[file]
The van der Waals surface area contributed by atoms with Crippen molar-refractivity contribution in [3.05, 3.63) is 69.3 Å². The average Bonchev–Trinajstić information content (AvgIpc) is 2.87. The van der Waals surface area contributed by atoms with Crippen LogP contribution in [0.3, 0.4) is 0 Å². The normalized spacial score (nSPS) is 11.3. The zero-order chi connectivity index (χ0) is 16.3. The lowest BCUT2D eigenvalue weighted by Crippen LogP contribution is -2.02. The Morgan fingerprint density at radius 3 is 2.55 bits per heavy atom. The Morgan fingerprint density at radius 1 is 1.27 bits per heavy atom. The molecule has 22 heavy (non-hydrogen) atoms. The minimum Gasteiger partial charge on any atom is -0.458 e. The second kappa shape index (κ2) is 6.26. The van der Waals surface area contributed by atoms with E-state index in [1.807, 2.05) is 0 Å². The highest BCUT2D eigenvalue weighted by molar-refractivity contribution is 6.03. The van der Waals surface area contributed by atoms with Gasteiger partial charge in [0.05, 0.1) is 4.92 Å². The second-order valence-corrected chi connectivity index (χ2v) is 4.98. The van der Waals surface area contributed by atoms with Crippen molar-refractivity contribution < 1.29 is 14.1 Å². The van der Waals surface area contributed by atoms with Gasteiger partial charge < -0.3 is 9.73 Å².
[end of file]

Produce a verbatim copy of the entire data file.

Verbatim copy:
The van der Waals surface area contributed by atoms with Crippen molar-refractivity contribution in [3.05, 3.63) is 69.3 Å². The average Bonchev–Trinajstić information content (AvgIpc) is 2.87. The van der Waals surface area contributed by atoms with Crippen LogP contribution in [0.3, 0.4) is 0 Å². The normalized spacial score (nSPS) is 11.3. The zero-order chi connectivity index (χ0) is 16.3. The lowest BCUT2D eigenvalue weighted by Crippen LogP contribution is -2.02. The Morgan fingerprint density at radius 3 is 2.55 bits per heavy atom. The Morgan fingerprint density at radius 1 is 1.27 bits per heavy atom. The molecule has 22 heavy (non-hydrogen) atoms. The minimum Gasteiger partial charge on any atom is -0.458 e. The second kappa shape index (κ2) is 6.26. The van der Waals surface area contributed by atoms with E-state index in [1.807, 2.05) is 0 Å². The highest BCUT2D eigenvalue weighted by molar-refractivity contribution is 6.03. The van der Waals surface area contributed by atoms with Gasteiger partial charge in [0.05, 0.1) is 4.92 Å². The second-order valence-corrected chi connectivity index (χ2v) is 4.98. The van der Waals surface area contributed by atoms with Crippen molar-refractivity contribution < 1.29 is 14.1 Å². The van der Waals surface area contributed by atoms with Gasteiger partial charge < -0.3 is 9.73 Å².